Worst Villain of 2013: Rousimar Palhares adds injury to victory

Rousimar Palhares' dirty deeds inside the Octagon make him 'Villain of the year'


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Not again. That’s what the fight world collectively thought in the seconds after Rousimar Palhares seemed to torque Mike Pierce’€™s knee one last time, even after the American feverishly tapped out to end their UFC Fight Night: Maia vs. Shields match in October.

Not again. But replays quickly showed that yes, Palhares had indeed committed the same crime he’€™d inflicted on another opponent in his earlier UFC days. For the first incident, he was suspended 90 days. But for the second, he got the boot. He was fired from the promotion.

"He could have let it go long before he did," Pierce told FOX Sports. "€œI felt it pop after the ref was already on top of us and I was tapping. It was long after the fact. I think it was pretty obvious he held on too long. What he did was totally unnecessary."

€œI felt it pop after the ref was already on top of us and I was tapping. It was long after the fact. I think it was pretty obvious he held on too long.

- Mike Pierce on Palhares' dirty work

Palhares’€™ team tried to reason out his behavior — saying he does it ‘subconsciously’€ — and Palhares himself apologized, but it was simply too much. He had, after all, become a serial offender. He’d done it in the UFC against Tomasz Drwal. He’€™d done it in competition jiu-jitsu, against David Avellan. He’d done it in his prior MMA career, against Helio Dipp.

In the most recent case against Pierce, his transgression had led to injuries; Pierce tore his left ankle tendon and suffered a severely sprained MCL in his left knee.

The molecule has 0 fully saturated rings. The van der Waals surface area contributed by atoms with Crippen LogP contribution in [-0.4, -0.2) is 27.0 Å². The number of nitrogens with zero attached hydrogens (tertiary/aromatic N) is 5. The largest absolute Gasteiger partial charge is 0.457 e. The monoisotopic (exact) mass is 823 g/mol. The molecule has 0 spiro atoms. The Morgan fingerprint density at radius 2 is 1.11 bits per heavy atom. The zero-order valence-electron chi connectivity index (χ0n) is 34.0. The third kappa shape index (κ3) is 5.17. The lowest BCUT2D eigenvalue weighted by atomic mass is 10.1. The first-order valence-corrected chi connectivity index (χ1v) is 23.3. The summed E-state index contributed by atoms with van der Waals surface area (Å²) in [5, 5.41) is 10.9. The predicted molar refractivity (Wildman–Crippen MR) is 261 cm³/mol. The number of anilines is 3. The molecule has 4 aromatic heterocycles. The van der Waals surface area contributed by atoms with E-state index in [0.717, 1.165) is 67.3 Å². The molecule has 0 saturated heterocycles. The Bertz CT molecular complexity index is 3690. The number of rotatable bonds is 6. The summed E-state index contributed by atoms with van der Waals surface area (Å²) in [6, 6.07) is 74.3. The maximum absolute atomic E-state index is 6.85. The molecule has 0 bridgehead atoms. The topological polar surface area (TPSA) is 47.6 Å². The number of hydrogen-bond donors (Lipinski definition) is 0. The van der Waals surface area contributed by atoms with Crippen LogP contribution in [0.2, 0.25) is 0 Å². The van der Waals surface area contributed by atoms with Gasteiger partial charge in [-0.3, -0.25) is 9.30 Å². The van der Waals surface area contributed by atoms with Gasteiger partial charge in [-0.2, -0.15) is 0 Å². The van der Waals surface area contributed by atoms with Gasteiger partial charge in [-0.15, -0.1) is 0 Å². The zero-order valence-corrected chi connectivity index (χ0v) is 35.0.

People close to Palhares say that away from the cage, he’s a gentle and sweet soul, but inside the arena of competition, he’s a serial rule breaker, and for that, the worst villain of 2013.

Honorable Mentions:

Dana White

The UFC president enjoys wide fan support, but took some major backlash after ripping Georges St-Pierre’€™s decision to take a hiatus from fighting after UFC 167, saying GSP ‘€œowed it’€ to the fans, Johny Hendricks and the company to agree to a rematch. After seeing the champ battered for five rounds, most fans disagreed, saying GSP had the right to pave his own future. To his credit, White has since admitted that he had a bit of a ‘€œmeltdown’ that night based upon St-Pierre’€™s surprise announcement and the controversial scoring of the match.

Ronda Rousey

What a difference a few months make. Rousey started the year as UFC’€™s golden girl, but received waves of negative reaction from her coaching stint on season 18 of The Ultimate Fighter, which saw her constantly antagonizing opposing coach and UFC 168 foe Miesha Tate. While Rousey views it as psychological warfare, her likability rating no doubt took a hit. That was borne out by the EA Sports video game cover vote, which saw Tate beat out Rousey in what is in effect a popularity contest.

The Swedish MMA Federation

These guys were just doing their jobs in focusing on fighter safety when they fell into this category. It all started when UFC on FUEL 9 headliner Alexander Gustafsson showed up to fight week with a cut near his eyebrow. After a doctor examined it, SMMAF ruled he "will not be fit to compete,"€ robbing fans of a main-event matchup between the popular Swede and Gegard Mousasi. Instead, we got the previously unknown Ilir Latifi in a forgettable headliner, but things turned out OK for Gustafsson, who moved right into a thrilling title match against Jon Jones.

Alistair Overeem

‘The Reem’ was fairly quiet in the leadup to his fight with UFC 156 match with Antonio Silva. But when he spoke, his words were filled with contempt for Silva, calling him a "€œbaby"€ and a "fake"€ and saying that he was going to "€œf—ing destroy"€ him. Perhaps because Overeem was coming off a failed drug test and resulting time on the sidelines, fans weren’t in the mood for his self-aggrandizement, so when ‘€œBigfoot’€ came back in the third to knock out Overeem, the reaction was jubilation.